­­‘As a global community we have long known and understood that threats towards communities, be they large or small, create conditions of instability that heighten risk and damage prospects for peace. Yet the inability to act is driven by the fact that political power is attuned to the needs of elite wealth generation,’ Castellino concludes.

Notes to editors

  • Visit MRG’s online map which visualizes data from Peoples under Threat. View the map by year or by country, and find links to reports, press releases and further information on the communities under threat.
  • Download the full Peoples under Threat 2021
  • The Peoples under Threat index calculation includes indicators of democracy or good governance from the World Bank; conflict data from the Heidelberg Institute for International Conflict Research and the Center for Systemic Peace; data on the number of refugees, internally displaced persons and other populations of concern from the UN High Commissioner for Refugees (UNHCR); indicators of group division or elite factionalization from the Fund for Peace and the Carnegie Endowment for International Peace; the US State Failure Task Force data on prior genocides and politicides; and the country credit risk classification published by the Organization for Economic Cooperation and Development.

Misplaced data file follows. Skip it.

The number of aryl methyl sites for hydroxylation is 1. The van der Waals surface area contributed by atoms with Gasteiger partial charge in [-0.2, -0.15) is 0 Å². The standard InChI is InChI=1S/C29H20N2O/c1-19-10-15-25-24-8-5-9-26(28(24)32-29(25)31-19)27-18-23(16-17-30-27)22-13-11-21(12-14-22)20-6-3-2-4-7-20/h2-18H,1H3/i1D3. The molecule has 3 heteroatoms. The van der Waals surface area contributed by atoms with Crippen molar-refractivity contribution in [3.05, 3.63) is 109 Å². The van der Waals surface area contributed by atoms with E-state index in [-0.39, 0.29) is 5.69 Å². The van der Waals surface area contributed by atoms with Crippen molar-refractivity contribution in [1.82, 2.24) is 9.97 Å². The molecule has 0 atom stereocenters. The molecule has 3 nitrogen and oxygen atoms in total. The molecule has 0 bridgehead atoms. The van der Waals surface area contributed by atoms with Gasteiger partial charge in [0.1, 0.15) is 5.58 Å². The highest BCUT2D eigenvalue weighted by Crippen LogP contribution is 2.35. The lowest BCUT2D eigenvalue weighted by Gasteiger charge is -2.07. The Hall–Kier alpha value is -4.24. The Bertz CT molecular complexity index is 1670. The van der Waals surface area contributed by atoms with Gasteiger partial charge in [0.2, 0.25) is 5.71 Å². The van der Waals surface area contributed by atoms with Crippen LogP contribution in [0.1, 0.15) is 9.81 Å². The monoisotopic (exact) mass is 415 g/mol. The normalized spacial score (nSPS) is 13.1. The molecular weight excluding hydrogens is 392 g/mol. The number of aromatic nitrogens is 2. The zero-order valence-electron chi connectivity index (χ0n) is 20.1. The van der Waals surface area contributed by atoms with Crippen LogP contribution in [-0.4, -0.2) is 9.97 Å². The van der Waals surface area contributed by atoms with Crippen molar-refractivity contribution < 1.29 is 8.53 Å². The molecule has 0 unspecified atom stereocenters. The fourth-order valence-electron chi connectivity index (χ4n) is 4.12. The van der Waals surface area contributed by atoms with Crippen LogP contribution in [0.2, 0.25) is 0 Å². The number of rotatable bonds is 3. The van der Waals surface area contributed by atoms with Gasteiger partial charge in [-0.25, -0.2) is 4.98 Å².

• Minority Rights Group International (MRG) is the leading international human rights organization working to secure the rights of ethnic, religious and linguistic minorities and indigenous peoples. We work with more than 150 partners in over 50 countries.

For more information or to arrange interviews please contact: [email protected]

Photo: Migrants gesture and hold signs as they protest against repatriation outside the transport and logistics centre Bruzgi on the Belarusian-Polish border, in the Grodno region, Belarus, 25 November 2021. Credit: REUTERS/Kacper Pempel.